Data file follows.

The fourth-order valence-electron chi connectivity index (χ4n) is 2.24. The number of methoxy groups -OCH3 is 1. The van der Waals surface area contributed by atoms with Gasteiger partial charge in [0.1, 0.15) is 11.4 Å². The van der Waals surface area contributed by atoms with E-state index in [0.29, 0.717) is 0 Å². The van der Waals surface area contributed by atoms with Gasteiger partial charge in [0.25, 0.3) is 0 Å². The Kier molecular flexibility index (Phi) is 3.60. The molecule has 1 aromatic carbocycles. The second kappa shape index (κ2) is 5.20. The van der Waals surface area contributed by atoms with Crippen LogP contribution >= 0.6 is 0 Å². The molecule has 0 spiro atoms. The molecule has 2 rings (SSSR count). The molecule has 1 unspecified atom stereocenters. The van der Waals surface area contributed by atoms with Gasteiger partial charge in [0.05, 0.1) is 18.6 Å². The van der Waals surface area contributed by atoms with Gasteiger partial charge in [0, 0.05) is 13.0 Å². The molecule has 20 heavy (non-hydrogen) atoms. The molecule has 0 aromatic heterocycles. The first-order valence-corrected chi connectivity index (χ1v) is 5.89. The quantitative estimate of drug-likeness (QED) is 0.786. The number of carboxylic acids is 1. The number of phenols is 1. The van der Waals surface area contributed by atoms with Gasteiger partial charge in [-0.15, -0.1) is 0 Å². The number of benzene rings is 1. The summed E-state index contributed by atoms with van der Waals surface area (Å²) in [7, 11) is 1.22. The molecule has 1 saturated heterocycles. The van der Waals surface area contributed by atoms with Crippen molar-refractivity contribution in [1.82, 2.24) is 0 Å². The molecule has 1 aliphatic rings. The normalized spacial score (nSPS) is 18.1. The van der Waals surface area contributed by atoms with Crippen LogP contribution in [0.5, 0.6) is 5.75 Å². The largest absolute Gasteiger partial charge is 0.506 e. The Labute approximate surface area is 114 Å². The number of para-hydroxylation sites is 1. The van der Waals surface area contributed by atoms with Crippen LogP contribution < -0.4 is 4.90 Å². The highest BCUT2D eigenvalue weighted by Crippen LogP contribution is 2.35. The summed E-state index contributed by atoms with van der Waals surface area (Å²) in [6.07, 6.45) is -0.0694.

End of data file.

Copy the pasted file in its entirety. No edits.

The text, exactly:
The fourth-order valence-electron chi connectivity index (χ4n) is 2.24. The number of methoxy groups -OCH3 is 1. The van der Waals surface area contributed by atoms with Gasteiger partial charge in [0.1, 0.15) is 11.4 Å². The van der Waals surface area contributed by atoms with E-state index in [0.29, 0.717) is 0 Å². The van der Waals surface area contributed by atoms with Gasteiger partial charge in [0.25, 0.3) is 0 Å². The Kier molecular flexibility index (Phi) is 3.60. The molecule has 1 aromatic carbocycles. The second kappa shape index (κ2) is 5.20. The van der Waals surface area contributed by atoms with Crippen LogP contribution >= 0.6 is 0 Å². The molecule has 0 spiro atoms. The molecule has 2 rings (SSSR count). The molecule has 1 unspecified atom stereocenters. The van der Waals surface area contributed by atoms with Gasteiger partial charge in [0.05, 0.1) is 18.6 Å². The van der Waals surface area contributed by atoms with Gasteiger partial charge in [0, 0.05) is 13.0 Å². The molecule has 20 heavy (non-hydrogen) atoms. The molecule has 0 aromatic heterocycles. The first-order valence-corrected chi connectivity index (χ1v) is 5.89. The quantitative estimate of drug-likeness (QED) is 0.786. The number of carboxylic acids is 1. The number of phenols is 1. The van der Waals surface area contributed by atoms with Gasteiger partial charge in [-0.15, -0.1) is 0 Å². The number of benzene rings is 1. The summed E-state index contributed by atoms with van der Waals surface area (Å²) in [7, 11) is 1.22. The molecule has 1 saturated heterocycles. The van der Waals surface area contributed by atoms with Crippen molar-refractivity contribution in [1.82, 2.24) is 0 Å². The molecule has 1 aliphatic rings. The normalized spacial score (nSPS) is 18.1. The van der Waals surface area contributed by atoms with Crippen LogP contribution in [0.5, 0.6) is 5.75 Å². The largest absolute Gasteiger partial charge is 0.506 e. The Labute approximate surface area is 114 Å². The number of para-hydroxylation sites is 1. The van der Waals surface area contributed by atoms with Crippen LogP contribution < -0.4 is 4.90 Å². The highest BCUT2D eigenvalue weighted by Crippen LogP contribution is 2.35. The summed E-state index contributed by atoms with van der Waals surface area (Å²) in [6.07, 6.45) is -0.0694.